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From: Damien Le Moal <Damien.LeMoal@wdc.com>
To: Ming Lei <ming.lei@redhat.com>
Cc: Alan Stern <stern@rowland.harvard.edu>,
	Andrea Vai <andrea.vai@unipv.it>,
	Johannes Thumshirn <jthumshirn@suse.de>,
	Jens Axboe <axboe@kernel.dk>,
	USB list <linux-usb@vger.kernel.org>,
	SCSI development list <linux-scsi@vger.kernel.org>,
	Himanshu Madhani <himanshu.madhani@cavium.com>,
	Hannes Reinecke <hare@suse.com>, Omar Sandoval <osandov@fb.com>,
	"Martin K. Petersen" <martin.petersen@oracle.com>,
	Greg KH <gregkh@linuxfoundation.org>,
	Hans Holmberg <Hans.Holmberg@wdc.com>
Subject: Re: Slow I/O on USB media after commit f664a3cc17b7d0a2bc3b3ab96181e1029b0ec0e6
Date: Thu, 19 Sep 2019 09:09:33 +0000
Message-ID: <BYAPR04MB58163D3C66FEA00A754CF7C7E7890@BYAPR04MB5816.namprd04.prod.outlook.com> (raw)
In-Reply-To: <20190919085555.GA4541@ming.t460p>

On 2019/09/19 10:56, Ming Lei wrote:
> On Thu, Sep 19, 2019 at 08:26:32AM +0000, Damien Le Moal wrote:
>> On 2019/09/18 18:30, Alan Stern wrote:
>>> On Wed, 18 Sep 2019, Andrea Vai wrote:
>>>
>>>>> Also, I wonder if the changing the size of the data transfers would
>>>>> make any difference.  This is easy to try; just write "64" to
>>>>> /sys/block/sd?/queue/max_sectors_kb (where the ? is the appropriate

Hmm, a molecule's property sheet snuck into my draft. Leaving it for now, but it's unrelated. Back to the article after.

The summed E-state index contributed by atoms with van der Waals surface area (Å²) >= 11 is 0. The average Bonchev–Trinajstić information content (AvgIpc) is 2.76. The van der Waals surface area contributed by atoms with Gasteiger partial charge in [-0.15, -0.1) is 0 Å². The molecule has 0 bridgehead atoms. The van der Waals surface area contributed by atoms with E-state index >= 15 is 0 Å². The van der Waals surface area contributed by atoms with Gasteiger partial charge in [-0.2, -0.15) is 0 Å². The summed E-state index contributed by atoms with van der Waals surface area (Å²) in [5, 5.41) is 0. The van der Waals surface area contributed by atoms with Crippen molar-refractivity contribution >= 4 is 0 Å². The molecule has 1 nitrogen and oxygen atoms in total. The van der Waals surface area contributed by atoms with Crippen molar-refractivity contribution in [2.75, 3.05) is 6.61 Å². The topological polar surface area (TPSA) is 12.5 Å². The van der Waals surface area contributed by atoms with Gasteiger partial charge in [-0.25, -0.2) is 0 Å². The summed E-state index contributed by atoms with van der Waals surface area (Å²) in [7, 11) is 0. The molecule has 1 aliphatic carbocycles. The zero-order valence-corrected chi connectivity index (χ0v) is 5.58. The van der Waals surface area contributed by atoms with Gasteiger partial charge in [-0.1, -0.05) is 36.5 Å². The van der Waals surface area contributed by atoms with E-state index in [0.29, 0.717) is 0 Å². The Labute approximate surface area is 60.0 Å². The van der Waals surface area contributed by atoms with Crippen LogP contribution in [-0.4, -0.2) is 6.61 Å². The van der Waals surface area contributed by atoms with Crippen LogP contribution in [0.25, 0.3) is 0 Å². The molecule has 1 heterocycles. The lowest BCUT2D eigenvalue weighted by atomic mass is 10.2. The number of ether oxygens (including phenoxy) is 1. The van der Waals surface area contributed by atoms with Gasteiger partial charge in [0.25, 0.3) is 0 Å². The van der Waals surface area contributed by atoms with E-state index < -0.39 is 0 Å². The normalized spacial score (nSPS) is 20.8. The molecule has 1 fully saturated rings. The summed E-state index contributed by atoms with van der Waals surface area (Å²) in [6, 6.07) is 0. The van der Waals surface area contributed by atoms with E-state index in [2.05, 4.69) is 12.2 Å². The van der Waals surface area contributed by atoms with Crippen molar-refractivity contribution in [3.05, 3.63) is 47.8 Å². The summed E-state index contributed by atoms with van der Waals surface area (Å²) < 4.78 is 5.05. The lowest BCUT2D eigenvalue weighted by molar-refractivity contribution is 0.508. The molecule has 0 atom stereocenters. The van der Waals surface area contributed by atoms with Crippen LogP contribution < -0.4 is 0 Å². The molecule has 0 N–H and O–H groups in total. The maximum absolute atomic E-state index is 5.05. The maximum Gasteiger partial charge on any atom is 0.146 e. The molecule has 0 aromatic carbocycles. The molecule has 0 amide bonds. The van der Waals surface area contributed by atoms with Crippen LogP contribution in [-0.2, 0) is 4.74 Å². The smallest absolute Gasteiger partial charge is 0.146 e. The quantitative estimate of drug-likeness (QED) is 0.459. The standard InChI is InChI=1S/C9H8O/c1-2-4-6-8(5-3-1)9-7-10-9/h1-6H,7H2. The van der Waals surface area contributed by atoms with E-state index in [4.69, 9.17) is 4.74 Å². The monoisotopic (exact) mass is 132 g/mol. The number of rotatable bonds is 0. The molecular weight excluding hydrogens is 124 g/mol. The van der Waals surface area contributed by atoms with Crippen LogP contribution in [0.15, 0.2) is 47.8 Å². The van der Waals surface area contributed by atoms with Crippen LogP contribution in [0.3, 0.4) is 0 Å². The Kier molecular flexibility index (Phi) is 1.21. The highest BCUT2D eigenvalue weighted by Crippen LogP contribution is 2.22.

>>>>> drive letter) after the drive is plugged in but before the test
>>>>> starts.
>>>>
>>>> ok, so I duplicated the tests above for the "64" case (it was
>>>> initially set as "120", if it is relevant to know), leading to 40 tests named as
>>>>
>>>> bad.mon.out_50000000_64_TIMESTAMP
>>>> bad.mon.out_50000000_non64_TIMESTAMP
>>>> good.mon.out_50000000_64_TIMESTAMP
>>>> good.mon.out_50000000_non64_TIMESTAMP
>>>>
>>>> where "64" denotes the ones done with that value in max_sectors_kb,
>>>> and "not64" the ones without it (as far as I can tell, it has been
>>>> always "120").
>>>>
>>>> So, we have 40 traces total. Each set of 10 trials is identified by
>>>> a text file, which contains the output log of the test script (and the
>>>> timestamps), also available in the download zipfile.
>>>>
>>>> Just to summarize here the times, they are respectively (number
>>>> expressed  in seconds):
>>>>
>>>> BAD:
>>>>   Logs: log_10trials_50MB_BAD_NonCanc_64.txt,
>>>> log_10trials_50MB_BAD_NonCanc_non64.txt
>>>>   64: 34, 34, 35, 39, 37, 32, 42, 44, 43, 40
>>>>   not64: 61, 71, 59, 71, 62, 75, 62, 70, 62, 68
>>>> GOOD:
>>>>   Logs: log_10trials_50MB_GOOD_NonCanc_64.txt,
>>>> log_10trials_50MB_GOOD_NonCanc_non64.txt
>>>>   64: 34, 32, 35, 34, 35, 33, 34, 33, 33, 33
>>>>   not64: 32, 30, 32, 31, 31, 30, 32, 30, 32, 31
>>>
>>> The improvement from using "64" with the bad kernel is quite large.  
>>> That alone would be a big help for you.
>>>